I don’t really need to go to a stamp show. Let’s face it, I already own more stamps and paper and ribbons and ink pads than any normal person needs. All the companies represented at the stamp show have websites (and you know I have them all bookmarked). But there’s something about being at a convention full of your hobby/passion, surrounded by folks just like you, who understand your desire to see the stamps and paper up close and in person. And who get all your stamping jokes.
The Early Bird line (for those who purchased their tickets ahead of time online) queued up pretty early. I showed up 20 minutes before opening and was about 40th in line. They actually counted down the last 10 seconds on the sound system before opening; for those of you thinking it, yes I did yell along with the others during the countdown.
Make n Take
This is the stamping show that’s I like best; there are several of my favorite companies there and almost every booth does a “make `n take” (unlike that other not-as-good show that was in town last month). I had my dollar bills in my pocket so I was ready whenever there was a free chair to make a sample; most make `n takes are $1 but a few are $2. I spent about 5 hours at the show, made 12 cards, chatted with folks either at tables or in line. I even met the designer who made a 6 x 6 calendar template especially for me back in February! Didn’t win a door prize (no surprise there) and blew my budget (no surprise there either) but had a glorious time.
What kind of mud does your pig like?
Many babooners will remember in Arlo Guthrie’s Alice’s Restaurant Massacree from the late 1960s. One detail that always tickled me was that The Police located them after finding one of their names on an envelope at the bottom of the pile of garbage they’ve thrown over a cliff.
Well, laugh all we want: I found this recently in the Police Blotter from the Winona Post (our twice-weekly rag also called “The Shopper”):
- At 6:21 p.m. deputies received a report of garbage dumped illegally on McArthur Ravine Road. Deputies located a shipping address in the trash, and made multiple attempts to reach M___ A___ of Plainview, MN, without success. M. A. was mailed a citation for illegal dumping.”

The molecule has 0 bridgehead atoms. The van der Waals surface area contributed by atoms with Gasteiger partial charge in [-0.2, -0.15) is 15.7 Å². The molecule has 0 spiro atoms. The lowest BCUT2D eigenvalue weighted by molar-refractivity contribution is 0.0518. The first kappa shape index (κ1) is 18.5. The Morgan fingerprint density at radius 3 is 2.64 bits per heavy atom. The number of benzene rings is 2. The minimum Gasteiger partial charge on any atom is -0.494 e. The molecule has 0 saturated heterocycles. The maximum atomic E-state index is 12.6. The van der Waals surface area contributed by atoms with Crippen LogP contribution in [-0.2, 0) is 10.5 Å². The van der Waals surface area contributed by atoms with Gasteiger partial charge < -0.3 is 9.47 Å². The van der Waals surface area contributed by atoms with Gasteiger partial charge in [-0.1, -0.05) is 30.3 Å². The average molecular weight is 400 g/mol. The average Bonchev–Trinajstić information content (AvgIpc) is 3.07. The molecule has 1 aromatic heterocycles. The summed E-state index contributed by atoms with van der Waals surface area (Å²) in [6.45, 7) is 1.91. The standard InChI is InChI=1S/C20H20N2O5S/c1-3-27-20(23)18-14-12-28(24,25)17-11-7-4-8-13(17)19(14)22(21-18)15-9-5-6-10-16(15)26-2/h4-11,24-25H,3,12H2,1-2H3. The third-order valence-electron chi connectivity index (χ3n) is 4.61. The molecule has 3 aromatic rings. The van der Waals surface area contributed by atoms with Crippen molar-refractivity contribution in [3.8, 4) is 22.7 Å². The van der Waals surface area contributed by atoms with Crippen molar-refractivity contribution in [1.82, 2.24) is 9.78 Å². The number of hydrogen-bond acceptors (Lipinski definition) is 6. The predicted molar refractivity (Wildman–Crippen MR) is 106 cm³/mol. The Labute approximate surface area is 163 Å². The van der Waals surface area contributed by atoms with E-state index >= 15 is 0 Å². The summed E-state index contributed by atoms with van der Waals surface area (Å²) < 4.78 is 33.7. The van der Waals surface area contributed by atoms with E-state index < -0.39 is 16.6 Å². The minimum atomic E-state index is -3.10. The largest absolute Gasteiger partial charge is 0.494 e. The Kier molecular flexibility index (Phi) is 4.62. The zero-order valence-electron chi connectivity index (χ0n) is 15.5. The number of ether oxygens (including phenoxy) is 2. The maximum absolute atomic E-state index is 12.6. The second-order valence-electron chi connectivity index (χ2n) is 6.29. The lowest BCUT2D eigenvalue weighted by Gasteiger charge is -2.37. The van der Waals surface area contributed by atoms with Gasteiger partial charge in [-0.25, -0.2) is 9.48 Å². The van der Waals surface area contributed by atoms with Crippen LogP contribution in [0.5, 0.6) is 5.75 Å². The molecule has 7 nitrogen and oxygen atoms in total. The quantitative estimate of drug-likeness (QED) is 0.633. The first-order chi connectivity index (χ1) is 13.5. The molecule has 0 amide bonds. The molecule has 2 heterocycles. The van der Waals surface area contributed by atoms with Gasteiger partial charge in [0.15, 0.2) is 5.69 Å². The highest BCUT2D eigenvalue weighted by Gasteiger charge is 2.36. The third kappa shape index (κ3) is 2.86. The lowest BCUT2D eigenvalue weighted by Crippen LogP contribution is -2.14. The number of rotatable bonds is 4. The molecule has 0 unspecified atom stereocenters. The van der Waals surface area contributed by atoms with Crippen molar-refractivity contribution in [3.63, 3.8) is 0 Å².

Husband and I have been reading the Police Blotter lately, mainly for comic relief from the grim and alarming news that we encounter elsewhere. Here are some gems (italics are my own reactions):
- At 10:07 a.m. an adult male moved furniture from a vehicle and dumped it on his lawn… (More shades of Alice’s Restaurant)
- At 3 p.m. an adult male reported that the key to the trunk of his vehicle had been stolen from his keyring inside the vehicle, parked on the 650 block of W. Sarnia St. (Remind me to not leave my keyring IN the car…)
- At 8:46 a.m. officers received a report from an adult female that her car had been scratched on the hood and door while parked near County Road 12. (Must have been a slow day.)
- At 7:30 p.m. deputies received a report of the theft of a goat from an adult female in Altura. The woman reported that one juvenile presented the goat to another juvenile, and when the two ended a relationship, the first juvenile requested the return of the goat, but the second party would not comply. Deputies recommended that the parties involved resolve the matter civilly. (If this solution works, maybe we can do away with courts, jails, etc.)
And my personal favorite:
- At 5:03 p.m. an adult male on the 200 block of E. Garvin Heights Road reported that 40 goats with pink spots were in a field near his home. The reporting party believed the goats had been fired on with a paintball pistol. (I am speechless; for the entire story: )
Anything fun or interesting in your paper’s Police Blotter report?
When have you noticed that life imitates art?
After a really busy week, I spent half of Saturday afternoon and most of Sunday binge-watching Tarzan. So here’s my question. If Tarzan was raised by apes, who do not wear clothing, why does he wear a loin cloth? When he was a child, who sewed that loin cloth? When he returns to Africa after his stint in England, what tailor does he go to, to get his loin cloth? OK, I guess that’s three questions.
What’s your favorite piece of comfort clothing?